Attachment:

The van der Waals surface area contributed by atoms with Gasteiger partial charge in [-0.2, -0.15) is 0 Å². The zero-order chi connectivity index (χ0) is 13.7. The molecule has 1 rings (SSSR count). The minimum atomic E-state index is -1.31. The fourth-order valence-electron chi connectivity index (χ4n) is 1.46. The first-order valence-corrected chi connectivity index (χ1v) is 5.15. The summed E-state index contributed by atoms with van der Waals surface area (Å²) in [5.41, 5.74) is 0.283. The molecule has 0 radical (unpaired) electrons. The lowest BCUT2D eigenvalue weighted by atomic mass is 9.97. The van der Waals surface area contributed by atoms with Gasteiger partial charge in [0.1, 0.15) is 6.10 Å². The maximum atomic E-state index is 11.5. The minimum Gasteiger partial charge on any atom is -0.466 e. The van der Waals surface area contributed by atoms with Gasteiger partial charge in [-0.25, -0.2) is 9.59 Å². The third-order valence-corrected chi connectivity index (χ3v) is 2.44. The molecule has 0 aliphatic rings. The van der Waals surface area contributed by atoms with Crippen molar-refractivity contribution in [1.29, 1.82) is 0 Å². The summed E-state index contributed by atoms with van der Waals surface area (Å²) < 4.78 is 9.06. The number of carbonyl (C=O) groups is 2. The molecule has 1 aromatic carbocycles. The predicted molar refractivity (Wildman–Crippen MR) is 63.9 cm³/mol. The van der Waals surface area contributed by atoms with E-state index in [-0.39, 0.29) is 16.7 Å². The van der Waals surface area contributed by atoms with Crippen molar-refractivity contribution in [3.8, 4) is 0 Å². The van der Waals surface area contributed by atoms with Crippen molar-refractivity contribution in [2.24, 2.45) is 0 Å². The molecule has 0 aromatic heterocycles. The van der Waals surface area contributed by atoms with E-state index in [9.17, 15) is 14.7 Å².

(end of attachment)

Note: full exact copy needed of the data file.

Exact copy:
The van der Waals surface area contributed by atoms with Gasteiger partial charge in [-0.2, -0.15) is 0 Å². The zero-order chi connectivity index (χ0) is 13.7. The molecule has 1 rings (SSSR count). The minimum atomic E-state index is -1.31. The fourth-order valence-electron chi connectivity index (χ4n) is 1.46. The first-order valence-corrected chi connectivity index (χ1v) is 5.15. The summed E-state index contributed by atoms with van der Waals surface area (Å²) in [5.41, 5.74) is 0.283. The molecule has 0 radical (unpaired) electrons. The lowest BCUT2D eigenvalue weighted by atomic mass is 9.97. The van der Waals surface area contributed by atoms with Gasteiger partial charge in [0.1, 0.15) is 6.10 Å². The maximum atomic E-state index is 11.5. The minimum Gasteiger partial charge on any atom is -0.466 e. The van der Waals surface area contributed by atoms with Gasteiger partial charge in [-0.25, -0.2) is 9.59 Å². The third-order valence-corrected chi connectivity index (χ3v) is 2.44. The molecule has 0 aliphatic rings. The van der Waals surface area contributed by atoms with Crippen molar-refractivity contribution in [1.29, 1.82) is 0 Å². The summed E-state index contributed by atoms with van der Waals surface area (Å²) < 4.78 is 9.06. The number of carbonyl (C=O) groups is 2. The molecule has 1 aromatic carbocycles. The predicted molar refractivity (Wildman–Crippen MR) is 63.9 cm³/mol. The van der Waals surface area contributed by atoms with E-state index in [-0.39, 0.29) is 16.7 Å². The van der Waals surface area contributed by atoms with Crippen molar-refractivity contribution in [3.8, 4) is 0 Å². The van der Waals surface area contributed by atoms with Crippen molar-refractivity contribution in [2.24, 2.45) is 0 Å². The molecule has 0 aromatic heterocycles. The van der Waals surface area contributed by atoms with E-state index in [9.17, 15) is 14.7 Å².